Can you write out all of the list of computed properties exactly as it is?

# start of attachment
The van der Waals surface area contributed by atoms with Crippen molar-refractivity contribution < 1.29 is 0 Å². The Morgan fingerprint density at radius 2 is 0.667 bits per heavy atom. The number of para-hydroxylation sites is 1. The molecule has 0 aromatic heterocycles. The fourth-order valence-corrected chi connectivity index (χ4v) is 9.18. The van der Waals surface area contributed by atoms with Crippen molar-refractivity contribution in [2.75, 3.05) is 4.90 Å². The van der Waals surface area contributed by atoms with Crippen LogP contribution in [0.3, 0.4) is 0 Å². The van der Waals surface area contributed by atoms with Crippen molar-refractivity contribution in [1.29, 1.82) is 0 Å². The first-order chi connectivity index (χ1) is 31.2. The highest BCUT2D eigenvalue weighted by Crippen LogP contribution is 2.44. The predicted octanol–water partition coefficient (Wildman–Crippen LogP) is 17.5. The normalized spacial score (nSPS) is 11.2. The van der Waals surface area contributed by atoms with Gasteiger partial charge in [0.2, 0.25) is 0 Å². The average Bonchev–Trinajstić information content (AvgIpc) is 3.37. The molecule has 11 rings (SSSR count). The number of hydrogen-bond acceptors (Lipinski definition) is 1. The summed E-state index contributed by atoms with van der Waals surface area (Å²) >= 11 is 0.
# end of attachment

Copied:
The van der Waals surface area contributed by atoms with Crippen molar-refractivity contribution < 1.29 is 0 Å². The Morgan fingerprint density at radius 2 is 0.667 bits per heavy atom. The number of para-hydroxylation sites is 1. The molecule has 0 aromatic heterocycles. The fourth-order valence-corrected chi connectivity index (χ4v) is 9.18. The van der Waals surface area contributed by atoms with Crippen molar-refractivity contribution in [2.75, 3.05) is 4.90 Å². The van der Waals surface area contributed by atoms with Crippen LogP contribution in [0.3, 0.4) is 0 Å². The van der Waals surface area contributed by atoms with Crippen molar-refractivity contribution in [1.29, 1.82) is 0 Å². The first-order chi connectivity index (χ1) is 31.2. The highest BCUT2D eigenvalue weighted by Crippen LogP contribution is 2.44. The predicted octanol–water partition coefficient (Wildman–Crippen LogP) is 17.5. The normalized spacial score (nSPS) is 11.2. The van der Waals surface area contributed by atoms with Gasteiger partial charge in [0.2, 0.25) is 0 Å². The average Bonchev–Trinajstić information content (AvgIpc) is 3.37. The molecule has 11 rings (SSSR count). The number of hydrogen-bond acceptors (Lipinski definition) is 1. The summed E-state index contributed by atoms with van der Waals surface area (Å²) >= 11 is 0.